How OpenTable Inspired One Skilled Nursing Software Provider

Skilled nursing operators are facing increased incentives to collaborate with providers across the care continuum, and electronic health record (EHR) software is often identified as a potential solution.

But such a strategy can only work if every provider in a given chain of care uses the same software, which can create barriers both for SNFs and for technology vendors looking to break into the industry.

One such vendor, the Boston-based PatientPing, took a page from a popular restaurant reservation service — and a calculated bet by giving away the technology to early adopters.


“It’s not easy to get everyone in a community on a common platform, but when you do that, it creates a disproportionate amount of value for everybody,” PatientPing co-founder and CEO Jay Desai told Skilled Nursing News.

“So, for instance, OpenTable: You have to get all of the restaurants on, and that drives the diners, so that starts somewhere,” he said.

For the five-year-old software company, the initial targets were hospitals, not hip local taco joints and cocktail bars. PatientPing first attempts to target the largest hospital providers in any given area, then build out from that “nucleus” by marketing to bundled payment conveners, state-level skilled nursing associations, health plans, and other players in the long-term care space.


“Even if we don’t have 100% connectivity for any given facility, some connectivity is better than no connectivity,” Desai said. “So the service just gets better as more people join.”

In order to grow the network, PatientPing has made a deliberate gamble by not charging new users until a certain amount of providers in the area have signed on for the technology. Additionally, the company doesn’t charge SNFs to use a version of the software that allows them to send out patient information and receive medical history information for incoming residents.

“Knowing if the patient that you just brought into your census is part of an ACO [accountable care organization] or a bundled payment program is really useful for the SNF when they’re marketing to their ACO counterparts — how well they’re doing on length-of-stay,” Desai said.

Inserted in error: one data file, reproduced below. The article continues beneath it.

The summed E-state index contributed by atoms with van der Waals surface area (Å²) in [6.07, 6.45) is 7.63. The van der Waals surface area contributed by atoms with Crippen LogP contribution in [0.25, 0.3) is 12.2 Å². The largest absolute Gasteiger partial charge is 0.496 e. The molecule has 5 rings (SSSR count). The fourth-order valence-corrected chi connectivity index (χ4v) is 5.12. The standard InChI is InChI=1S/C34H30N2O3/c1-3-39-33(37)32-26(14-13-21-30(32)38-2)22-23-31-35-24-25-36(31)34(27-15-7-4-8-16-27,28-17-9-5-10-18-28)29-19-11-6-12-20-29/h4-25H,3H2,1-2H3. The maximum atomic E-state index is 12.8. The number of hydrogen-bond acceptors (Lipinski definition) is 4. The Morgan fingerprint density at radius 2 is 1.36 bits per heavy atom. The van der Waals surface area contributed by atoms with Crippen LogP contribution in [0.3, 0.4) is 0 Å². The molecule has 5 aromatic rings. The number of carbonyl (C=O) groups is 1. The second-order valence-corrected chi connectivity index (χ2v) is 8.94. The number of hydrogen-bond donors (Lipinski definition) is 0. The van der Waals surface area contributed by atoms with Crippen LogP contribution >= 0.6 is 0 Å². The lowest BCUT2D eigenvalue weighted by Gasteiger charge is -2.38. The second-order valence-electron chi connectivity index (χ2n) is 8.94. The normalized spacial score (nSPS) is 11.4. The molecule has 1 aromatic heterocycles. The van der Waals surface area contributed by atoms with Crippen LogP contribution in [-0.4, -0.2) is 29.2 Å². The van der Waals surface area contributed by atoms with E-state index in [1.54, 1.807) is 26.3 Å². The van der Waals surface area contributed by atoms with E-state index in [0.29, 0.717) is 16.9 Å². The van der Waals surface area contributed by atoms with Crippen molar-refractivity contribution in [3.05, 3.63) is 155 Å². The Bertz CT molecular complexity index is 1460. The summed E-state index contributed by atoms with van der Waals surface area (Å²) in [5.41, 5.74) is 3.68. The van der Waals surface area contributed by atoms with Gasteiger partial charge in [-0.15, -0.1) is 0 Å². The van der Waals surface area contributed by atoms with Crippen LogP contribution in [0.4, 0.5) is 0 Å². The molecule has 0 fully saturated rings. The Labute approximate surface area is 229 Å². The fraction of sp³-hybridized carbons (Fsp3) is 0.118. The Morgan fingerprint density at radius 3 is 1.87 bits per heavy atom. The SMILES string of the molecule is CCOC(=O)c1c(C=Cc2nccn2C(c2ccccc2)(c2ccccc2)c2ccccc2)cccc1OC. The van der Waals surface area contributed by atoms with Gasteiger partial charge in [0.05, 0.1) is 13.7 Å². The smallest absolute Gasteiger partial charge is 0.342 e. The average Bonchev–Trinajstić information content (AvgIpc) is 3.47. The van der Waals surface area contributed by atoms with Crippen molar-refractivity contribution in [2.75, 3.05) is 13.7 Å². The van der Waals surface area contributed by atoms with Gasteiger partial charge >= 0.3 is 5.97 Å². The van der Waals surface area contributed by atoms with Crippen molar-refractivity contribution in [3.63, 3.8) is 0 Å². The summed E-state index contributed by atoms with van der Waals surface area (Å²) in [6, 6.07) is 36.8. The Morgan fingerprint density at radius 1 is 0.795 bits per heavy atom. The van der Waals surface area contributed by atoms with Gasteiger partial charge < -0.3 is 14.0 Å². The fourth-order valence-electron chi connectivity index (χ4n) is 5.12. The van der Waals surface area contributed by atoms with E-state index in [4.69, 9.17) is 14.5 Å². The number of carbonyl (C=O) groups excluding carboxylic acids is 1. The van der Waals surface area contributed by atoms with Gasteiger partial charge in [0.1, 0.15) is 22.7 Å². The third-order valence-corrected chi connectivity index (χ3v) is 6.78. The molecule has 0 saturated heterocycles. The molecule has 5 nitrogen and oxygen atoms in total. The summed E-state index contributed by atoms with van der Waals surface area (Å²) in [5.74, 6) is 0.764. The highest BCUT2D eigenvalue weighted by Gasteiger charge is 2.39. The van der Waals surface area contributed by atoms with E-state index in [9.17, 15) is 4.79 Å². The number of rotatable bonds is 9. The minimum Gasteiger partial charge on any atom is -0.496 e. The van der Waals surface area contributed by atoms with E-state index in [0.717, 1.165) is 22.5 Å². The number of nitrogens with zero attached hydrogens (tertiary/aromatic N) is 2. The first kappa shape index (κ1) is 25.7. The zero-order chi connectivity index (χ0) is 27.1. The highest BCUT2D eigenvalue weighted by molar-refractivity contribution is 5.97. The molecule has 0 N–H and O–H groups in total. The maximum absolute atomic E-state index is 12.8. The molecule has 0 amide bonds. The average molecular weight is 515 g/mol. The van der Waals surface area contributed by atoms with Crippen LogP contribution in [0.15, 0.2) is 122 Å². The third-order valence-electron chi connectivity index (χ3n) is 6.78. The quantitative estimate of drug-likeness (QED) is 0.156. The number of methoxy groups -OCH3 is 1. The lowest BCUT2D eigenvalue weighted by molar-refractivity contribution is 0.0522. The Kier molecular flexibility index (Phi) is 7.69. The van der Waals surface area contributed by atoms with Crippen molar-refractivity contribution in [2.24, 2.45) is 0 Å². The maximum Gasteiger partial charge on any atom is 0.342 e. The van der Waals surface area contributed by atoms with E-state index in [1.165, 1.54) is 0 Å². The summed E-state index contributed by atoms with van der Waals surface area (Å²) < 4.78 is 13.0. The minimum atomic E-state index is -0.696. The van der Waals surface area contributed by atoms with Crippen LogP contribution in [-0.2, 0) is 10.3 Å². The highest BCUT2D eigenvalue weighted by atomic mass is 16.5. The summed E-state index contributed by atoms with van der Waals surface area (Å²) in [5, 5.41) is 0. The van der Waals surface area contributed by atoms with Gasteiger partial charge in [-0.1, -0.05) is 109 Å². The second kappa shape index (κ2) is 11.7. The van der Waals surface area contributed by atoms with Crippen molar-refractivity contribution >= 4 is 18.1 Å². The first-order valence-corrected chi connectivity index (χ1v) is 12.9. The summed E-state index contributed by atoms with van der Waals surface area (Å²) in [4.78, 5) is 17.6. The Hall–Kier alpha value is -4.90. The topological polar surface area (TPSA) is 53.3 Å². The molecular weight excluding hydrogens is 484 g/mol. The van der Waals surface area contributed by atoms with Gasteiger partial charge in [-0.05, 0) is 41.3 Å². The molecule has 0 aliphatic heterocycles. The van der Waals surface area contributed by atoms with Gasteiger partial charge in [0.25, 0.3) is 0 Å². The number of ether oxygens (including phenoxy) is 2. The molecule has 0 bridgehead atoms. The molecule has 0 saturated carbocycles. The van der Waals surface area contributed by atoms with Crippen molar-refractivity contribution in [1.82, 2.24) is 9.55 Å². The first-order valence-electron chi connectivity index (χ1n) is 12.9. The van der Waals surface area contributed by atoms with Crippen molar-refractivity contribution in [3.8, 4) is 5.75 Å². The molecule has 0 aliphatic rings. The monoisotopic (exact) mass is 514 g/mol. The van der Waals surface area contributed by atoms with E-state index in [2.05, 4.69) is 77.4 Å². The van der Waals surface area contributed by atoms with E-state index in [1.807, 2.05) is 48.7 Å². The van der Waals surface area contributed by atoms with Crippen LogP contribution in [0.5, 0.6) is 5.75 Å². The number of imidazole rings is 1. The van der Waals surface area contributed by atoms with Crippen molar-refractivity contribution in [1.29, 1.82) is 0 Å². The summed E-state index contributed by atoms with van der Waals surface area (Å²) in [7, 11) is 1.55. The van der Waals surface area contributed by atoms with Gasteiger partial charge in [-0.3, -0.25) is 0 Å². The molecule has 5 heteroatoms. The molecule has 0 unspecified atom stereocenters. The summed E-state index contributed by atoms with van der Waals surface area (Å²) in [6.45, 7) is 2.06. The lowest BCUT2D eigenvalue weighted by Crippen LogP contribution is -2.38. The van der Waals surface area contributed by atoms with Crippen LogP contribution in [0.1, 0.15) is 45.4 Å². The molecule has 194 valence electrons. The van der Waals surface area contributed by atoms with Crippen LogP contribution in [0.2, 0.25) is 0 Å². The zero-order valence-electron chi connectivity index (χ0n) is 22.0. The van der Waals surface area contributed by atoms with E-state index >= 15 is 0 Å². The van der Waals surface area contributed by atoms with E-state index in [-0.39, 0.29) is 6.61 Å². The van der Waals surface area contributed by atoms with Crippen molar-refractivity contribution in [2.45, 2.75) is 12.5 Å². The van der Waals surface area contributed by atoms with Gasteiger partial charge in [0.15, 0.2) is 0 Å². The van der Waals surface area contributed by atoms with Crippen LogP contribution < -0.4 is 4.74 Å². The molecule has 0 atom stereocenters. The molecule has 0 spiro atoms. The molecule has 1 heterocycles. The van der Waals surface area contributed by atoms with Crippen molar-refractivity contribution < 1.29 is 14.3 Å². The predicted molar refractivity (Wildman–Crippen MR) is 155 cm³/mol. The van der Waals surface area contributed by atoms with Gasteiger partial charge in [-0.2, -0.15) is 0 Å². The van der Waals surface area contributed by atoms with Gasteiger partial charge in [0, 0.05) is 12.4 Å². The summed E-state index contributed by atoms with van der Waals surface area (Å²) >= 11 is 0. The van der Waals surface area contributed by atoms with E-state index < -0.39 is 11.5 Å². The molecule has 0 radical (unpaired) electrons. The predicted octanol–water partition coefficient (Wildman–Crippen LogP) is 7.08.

A paid version of the software allows SNFs to find out when discharged residents have been admitted to area hospitals or other nursing facilities, at a cost that can range from $500 to $2,000 per month.

One accountable care organization, Saint Francis HealthCare Partners in Hartford, Conn., reportedly reduced its rehospitalization rate by 30% with the software, according to the company and the ACO.

Rehospitalizations remain at the forefront of most SNF providers’ key operating metrics: Starting this coming fiscal year, which begins in October, the Centers for Medicare & Medicaid Services (CMS) will start withholding 2% of SNFs’ overall Medicare funding, which providers can earn back by meeting readmission benchmarks.

Along with care collaboration software, providers and researchers have identified telemedicine, preferred nursing home networks, and certain specialized nurses as potential solutions for cutting hospital admissions after a SNF stay.

“The SNF is really that moment after the hospitalization where the patient is vulnerable and fragile, and they take the lion’s share of the responsibility for rehabilitating that patient,” Desai said. “I like to think that this is a really important moment for SNFs to demonstrate their value as ACOs and bundled payments and other alternative payment models become more prevalent.”

Written by Alex Spanko

Companies featured in this article: